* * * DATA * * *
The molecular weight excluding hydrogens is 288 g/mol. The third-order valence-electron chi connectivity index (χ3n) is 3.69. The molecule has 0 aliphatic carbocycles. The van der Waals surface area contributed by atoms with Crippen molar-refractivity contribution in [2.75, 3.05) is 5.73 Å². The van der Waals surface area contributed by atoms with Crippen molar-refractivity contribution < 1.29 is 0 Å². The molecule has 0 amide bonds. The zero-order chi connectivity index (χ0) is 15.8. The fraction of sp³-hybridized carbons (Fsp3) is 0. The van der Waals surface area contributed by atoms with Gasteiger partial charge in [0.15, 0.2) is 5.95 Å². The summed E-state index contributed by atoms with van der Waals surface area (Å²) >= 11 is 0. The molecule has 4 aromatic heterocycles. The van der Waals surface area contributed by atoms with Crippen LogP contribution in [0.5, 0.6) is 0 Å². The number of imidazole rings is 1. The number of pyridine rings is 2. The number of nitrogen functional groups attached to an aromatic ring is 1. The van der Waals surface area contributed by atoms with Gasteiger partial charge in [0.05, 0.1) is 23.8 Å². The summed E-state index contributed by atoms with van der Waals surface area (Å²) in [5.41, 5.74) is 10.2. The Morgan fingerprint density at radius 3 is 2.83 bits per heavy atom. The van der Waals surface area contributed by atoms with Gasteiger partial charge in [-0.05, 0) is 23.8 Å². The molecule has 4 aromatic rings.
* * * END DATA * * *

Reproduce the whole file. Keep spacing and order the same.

The molecular weight excluding hydrogens is 288 g/mol. The third-order valence-electron chi connectivity index (χ3n) is 3.69. The molecule has 0 aliphatic carbocycles. The van der Waals surface area contributed by atoms with Crippen molar-refractivity contribution in [2.75, 3.05) is 5.73 Å². The van der Waals surface area contributed by atoms with Crippen molar-refractivity contribution < 1.29 is 0 Å². The molecule has 0 amide bonds. The zero-order chi connectivity index (χ0) is 15.8. The fraction of sp³-hybridized carbons (Fsp3) is 0. The van der Waals surface area contributed by atoms with Gasteiger partial charge in [0.15, 0.2) is 5.95 Å². The summed E-state index contributed by atoms with van der Waals surface area (Å²) >= 11 is 0. The molecule has 4 aromatic heterocycles. The van der Waals surface area contributed by atoms with Crippen LogP contribution in [0.5, 0.6) is 0 Å². The number of imidazole rings is 1. The number of pyridine rings is 2. The number of nitrogen functional groups attached to an aromatic ring is 1. The van der Waals surface area contributed by atoms with Gasteiger partial charge in [0.05, 0.1) is 23.8 Å². The summed E-state index contributed by atoms with van der Waals surface area (Å²) in [5.41, 5.74) is 10.2. The Morgan fingerprint density at radius 3 is 2.83 bits per heavy atom. The van der Waals surface area contributed by atoms with Gasteiger partial charge in [-0.05, 0) is 23.8 Å². The molecule has 4 aromatic rings.